'Thank You Money To Judicial Officers Bleeds Corruption …
The Chief Justice, Sophia Akuffo has urged the Association of judges and Magistrate to end a growing trend that is gradually developing within the judicial service and judiciary which she considers insidious and detrimental to our fight against corruption.
She said this practice has persisted over a long period but believes it is time for us to put a stop to it as Judges since it contributes to the culture of corruption in our institution.
‘Judicial Service Staff, be they Directors, Senior or Junior Staff, are paid by the State to undertake their official duties. Any ‘thank you’ must not go beyond the verbal, and that should be it!, the CJ emphasized.
Speaking at the opening of the 37th Annual General Meeting of the Association of Magistrates and Judges of Ghana, the Chief Justice said “thank you” to all judicial officers must not go beyond the verbal as they are paid to do their official work.
‘As I noted in my speech last year, I remind you once again, that by the Oath that ushers us into office, we make a firm commitment to reach our decisions entirely devoid of influences foreign to the bare facts of the case, the law and the achievement of a just resolution’.
‘We swear to our nation and to our God that we will give each applicant a fair hearing and unimpeded access to the protection of the law. This is a commitment from which we should never depart. In our individual and collective roles as Judges, cultivating and maintaining a culture of unremitting excellence, we can, working together as a team, truly succeed in delivering on our mandate, as expected of us by God Almighty in Leviticus 19 verse 15 which implores us not pervert justice or show partiality to the poor and favoritism to the great but to judge everyone fairly.’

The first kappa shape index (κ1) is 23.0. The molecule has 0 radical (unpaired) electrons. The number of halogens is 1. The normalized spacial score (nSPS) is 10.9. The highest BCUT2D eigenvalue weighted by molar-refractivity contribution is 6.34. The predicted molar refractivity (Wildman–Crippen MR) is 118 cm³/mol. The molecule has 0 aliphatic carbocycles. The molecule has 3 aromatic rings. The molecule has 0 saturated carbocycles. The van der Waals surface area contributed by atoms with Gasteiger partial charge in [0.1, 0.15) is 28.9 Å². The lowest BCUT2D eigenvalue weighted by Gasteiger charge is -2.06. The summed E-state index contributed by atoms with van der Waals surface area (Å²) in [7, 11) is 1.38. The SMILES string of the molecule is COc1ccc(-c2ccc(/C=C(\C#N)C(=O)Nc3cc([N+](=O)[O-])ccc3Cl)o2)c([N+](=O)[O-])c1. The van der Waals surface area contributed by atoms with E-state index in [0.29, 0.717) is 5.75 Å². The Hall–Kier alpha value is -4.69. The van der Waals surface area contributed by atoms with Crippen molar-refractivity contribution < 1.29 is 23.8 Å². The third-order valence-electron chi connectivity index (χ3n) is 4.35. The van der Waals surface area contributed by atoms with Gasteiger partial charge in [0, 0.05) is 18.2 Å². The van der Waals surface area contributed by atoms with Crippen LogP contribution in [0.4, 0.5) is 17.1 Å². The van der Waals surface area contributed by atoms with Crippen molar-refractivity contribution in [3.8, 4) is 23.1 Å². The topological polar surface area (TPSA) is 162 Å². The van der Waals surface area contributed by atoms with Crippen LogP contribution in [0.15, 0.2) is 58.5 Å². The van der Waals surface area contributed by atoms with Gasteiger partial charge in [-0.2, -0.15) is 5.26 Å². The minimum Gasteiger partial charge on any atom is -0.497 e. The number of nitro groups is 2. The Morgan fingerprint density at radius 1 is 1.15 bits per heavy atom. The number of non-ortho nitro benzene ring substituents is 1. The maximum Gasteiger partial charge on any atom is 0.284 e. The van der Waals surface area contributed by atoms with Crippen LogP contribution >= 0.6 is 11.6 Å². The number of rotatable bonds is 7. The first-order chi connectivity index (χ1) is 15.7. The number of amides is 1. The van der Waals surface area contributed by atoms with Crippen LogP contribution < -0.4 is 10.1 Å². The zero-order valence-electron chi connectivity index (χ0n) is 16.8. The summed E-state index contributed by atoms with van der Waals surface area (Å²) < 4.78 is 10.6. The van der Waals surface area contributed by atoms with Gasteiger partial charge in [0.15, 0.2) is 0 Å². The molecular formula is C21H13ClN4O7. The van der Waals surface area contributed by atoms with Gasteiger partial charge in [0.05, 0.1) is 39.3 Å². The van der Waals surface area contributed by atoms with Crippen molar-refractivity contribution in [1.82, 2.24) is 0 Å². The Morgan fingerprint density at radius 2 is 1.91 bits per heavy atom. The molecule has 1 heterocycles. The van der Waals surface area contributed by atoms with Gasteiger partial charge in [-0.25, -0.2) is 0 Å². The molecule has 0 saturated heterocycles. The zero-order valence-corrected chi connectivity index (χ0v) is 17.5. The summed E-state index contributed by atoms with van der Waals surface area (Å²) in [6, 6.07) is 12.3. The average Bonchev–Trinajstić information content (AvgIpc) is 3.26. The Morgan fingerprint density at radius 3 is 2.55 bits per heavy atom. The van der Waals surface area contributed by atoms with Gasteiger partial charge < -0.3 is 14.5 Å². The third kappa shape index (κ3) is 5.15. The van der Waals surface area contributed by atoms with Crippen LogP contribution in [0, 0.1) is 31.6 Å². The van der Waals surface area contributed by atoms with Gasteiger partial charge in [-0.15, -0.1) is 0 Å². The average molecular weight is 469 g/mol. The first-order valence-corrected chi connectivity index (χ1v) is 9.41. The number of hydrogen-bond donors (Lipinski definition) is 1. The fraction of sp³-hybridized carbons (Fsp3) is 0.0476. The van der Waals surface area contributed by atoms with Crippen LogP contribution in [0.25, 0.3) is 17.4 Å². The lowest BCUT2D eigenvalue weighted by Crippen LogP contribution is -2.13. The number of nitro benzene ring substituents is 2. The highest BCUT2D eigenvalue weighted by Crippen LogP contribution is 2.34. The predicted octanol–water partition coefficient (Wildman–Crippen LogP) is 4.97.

Chief Justice Sophia Akuffo said the leadership of the Association and the Organizing Committee could not have chosen a more apposite theme for this year’s AGM -“Judges, Our Health”. I notice from the Programme that one of our nation’s foremost clinic psychologists, Prof. Araba Sefa-Dedeh, will deliver a presentation on “The Judges’ Mental Health”, and has therefore, lightened my load. I am hoping that her presentation will shed light on this critical subject and propose meaningful ways of addressing this issue.
The health and well-being of Judges is an extremely important matter because Judges are at the heart of the justice delivery system of any country. Our Constitution takes due cognizance of this imperative and makes the inability to perform the functions of the Judge’s office due to infirmity of body or mind a ground for the removal of the Judge from the Bench.
She noted that the judgeship is a demanding job – requiring the delicate balancing of competing interests, applying the facts to the evidence adduced and reaching a just conclusion according to law. As societies have become more complex, so have crimes and civil disputes increased. This has undoubtedly put a greater strain and stress on the demands of our job.
While we bear individual responsibility for devising creative ways of maintaining our sanity in the face of the overwhelming challenges of our calling, it will be prudent that effective support systems are established amongst Judges that will provide the environment for us to overcome these work-related pressures that undermine our health and well-being, and allow us to continue to thrive and perform optimally.
As we know, the mere absence of sickness or disease is no indication of good health and hence, a holistic view of wellness is necessary if we are to achieve the ends of this objective.
By : Ama Brako Ampofo / Kingdom 107.7 FM / Kingdomfmonline.com / [email protected] / Ghana / 2019